You’ve compared tuition. Reviewed on-campus housing costs. Even digested student meal plan prices.
But have you thought about how much your son’s or daughter’s dream school will charge for health coverage?
You might be in for a shock.
Hawley Montgomery-Downs was thrilled when daughter Bryn Tronco earned a scholarship that pays half the $63,000 annual tuition at the University of Southern California. But just as school was starting in August, she was stunned to receive a bill from USC for $3,000 to cover both a student health insurance premium and a fee that allows students to access on-campus clinics and other services. At home in West Virginia, she had paid nothing for her daughter’s health insurance, through the state’s Children’s Health Insurance Program, which serves lower- and middle-class families.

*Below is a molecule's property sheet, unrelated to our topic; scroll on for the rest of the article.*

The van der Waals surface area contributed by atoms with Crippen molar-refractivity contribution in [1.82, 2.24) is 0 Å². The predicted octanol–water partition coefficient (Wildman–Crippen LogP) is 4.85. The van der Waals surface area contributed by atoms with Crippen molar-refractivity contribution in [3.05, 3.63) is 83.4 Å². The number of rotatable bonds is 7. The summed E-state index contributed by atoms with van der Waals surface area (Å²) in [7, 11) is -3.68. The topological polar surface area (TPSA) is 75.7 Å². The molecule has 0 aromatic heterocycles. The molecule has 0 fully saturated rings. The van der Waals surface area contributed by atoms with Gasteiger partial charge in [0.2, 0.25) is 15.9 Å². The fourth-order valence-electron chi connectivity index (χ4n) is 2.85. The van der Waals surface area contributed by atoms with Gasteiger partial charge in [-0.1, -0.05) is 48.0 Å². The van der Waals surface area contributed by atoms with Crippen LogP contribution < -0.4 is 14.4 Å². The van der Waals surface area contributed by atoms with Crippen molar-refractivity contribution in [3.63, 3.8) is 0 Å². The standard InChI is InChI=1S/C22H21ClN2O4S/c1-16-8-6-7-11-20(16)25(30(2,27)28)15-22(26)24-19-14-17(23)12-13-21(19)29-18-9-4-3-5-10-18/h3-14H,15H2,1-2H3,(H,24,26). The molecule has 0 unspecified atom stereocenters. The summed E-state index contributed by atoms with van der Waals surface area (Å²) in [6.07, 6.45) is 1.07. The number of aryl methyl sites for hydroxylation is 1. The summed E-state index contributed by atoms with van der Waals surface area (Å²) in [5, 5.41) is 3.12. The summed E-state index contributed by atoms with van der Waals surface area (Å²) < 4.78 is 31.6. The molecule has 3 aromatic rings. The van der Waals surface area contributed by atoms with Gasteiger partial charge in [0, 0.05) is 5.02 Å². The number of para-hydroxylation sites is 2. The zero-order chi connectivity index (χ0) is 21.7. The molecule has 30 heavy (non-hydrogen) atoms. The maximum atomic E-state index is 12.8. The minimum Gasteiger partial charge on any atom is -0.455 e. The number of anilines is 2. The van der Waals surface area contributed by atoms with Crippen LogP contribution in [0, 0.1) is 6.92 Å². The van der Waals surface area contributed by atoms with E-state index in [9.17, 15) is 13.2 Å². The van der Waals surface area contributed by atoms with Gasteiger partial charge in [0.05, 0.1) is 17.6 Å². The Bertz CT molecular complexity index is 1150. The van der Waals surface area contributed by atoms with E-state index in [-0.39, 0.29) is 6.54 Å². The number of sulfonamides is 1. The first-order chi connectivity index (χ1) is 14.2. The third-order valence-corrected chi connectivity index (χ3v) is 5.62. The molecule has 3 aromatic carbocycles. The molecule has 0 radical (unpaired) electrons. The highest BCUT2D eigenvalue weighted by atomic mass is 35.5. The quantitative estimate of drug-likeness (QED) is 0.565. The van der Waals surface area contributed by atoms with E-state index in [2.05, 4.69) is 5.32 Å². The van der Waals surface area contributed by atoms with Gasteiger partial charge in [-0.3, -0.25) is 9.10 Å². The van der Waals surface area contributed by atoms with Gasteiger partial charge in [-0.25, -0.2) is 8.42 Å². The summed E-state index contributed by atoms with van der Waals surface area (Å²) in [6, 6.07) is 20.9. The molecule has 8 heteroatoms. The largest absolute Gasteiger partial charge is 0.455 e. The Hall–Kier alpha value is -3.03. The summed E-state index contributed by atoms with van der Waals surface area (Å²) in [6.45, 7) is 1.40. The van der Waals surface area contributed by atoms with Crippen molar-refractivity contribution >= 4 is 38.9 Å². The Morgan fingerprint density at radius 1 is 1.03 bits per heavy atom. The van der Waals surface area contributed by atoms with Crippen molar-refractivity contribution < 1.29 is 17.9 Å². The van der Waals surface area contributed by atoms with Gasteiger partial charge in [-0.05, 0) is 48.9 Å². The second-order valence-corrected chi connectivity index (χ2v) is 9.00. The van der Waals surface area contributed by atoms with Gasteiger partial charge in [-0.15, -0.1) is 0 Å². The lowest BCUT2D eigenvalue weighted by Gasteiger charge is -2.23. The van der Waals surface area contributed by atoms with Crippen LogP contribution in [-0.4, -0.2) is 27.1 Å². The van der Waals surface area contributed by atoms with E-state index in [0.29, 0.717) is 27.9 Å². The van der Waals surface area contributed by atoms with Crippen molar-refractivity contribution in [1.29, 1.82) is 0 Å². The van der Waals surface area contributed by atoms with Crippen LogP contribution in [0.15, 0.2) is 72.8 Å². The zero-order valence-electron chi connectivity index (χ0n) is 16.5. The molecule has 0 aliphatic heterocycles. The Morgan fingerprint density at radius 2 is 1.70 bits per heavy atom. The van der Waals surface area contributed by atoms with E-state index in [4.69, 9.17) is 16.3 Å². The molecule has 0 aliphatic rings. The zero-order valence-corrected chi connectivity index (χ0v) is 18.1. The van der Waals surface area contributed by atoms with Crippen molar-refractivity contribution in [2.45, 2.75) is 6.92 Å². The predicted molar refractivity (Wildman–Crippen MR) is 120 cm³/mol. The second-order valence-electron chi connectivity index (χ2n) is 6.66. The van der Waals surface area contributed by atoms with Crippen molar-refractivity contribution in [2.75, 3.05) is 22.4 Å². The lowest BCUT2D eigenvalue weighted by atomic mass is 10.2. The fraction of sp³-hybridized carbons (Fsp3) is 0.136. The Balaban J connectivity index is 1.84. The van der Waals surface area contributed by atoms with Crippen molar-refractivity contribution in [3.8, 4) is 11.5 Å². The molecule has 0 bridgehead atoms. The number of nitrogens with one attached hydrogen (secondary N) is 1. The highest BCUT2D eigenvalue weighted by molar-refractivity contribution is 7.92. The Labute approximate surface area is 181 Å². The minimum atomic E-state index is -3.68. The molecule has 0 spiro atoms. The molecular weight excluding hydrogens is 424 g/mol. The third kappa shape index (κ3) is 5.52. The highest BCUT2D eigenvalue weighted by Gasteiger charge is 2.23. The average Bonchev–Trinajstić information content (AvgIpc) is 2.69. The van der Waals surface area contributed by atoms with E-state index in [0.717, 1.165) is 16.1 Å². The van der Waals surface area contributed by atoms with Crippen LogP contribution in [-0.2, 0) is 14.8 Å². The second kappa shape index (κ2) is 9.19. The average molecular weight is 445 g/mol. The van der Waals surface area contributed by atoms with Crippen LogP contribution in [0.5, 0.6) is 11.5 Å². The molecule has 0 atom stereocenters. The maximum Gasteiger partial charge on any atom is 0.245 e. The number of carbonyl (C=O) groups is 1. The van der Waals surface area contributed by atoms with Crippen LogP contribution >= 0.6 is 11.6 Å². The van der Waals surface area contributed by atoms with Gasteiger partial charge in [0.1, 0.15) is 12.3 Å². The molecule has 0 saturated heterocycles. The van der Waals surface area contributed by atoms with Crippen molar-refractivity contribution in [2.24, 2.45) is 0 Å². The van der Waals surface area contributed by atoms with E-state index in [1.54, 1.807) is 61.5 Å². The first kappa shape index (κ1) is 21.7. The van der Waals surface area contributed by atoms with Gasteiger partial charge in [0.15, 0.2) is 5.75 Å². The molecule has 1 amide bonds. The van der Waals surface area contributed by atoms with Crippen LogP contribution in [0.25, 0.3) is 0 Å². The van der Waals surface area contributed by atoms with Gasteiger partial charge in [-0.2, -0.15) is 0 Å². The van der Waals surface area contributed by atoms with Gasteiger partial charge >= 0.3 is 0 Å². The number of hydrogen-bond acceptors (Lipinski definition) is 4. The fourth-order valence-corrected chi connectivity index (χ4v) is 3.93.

Montgomery-Downs, who lives in Morgantown, West Virginia, was especially upset that USC not only billed her for health insurance but a $1,050 annual health fee. “It would be nice for her to go to the student health center, but with buying insurance to go to a primary care provider, it feels like I am paying twice,” she said.
Mandatory medical insurance and health service fees are common at colleges as a condition of enrollment, said Stephen Beckley, a Fort Collins, Colorado, health and benefits consultant to colleges. While t …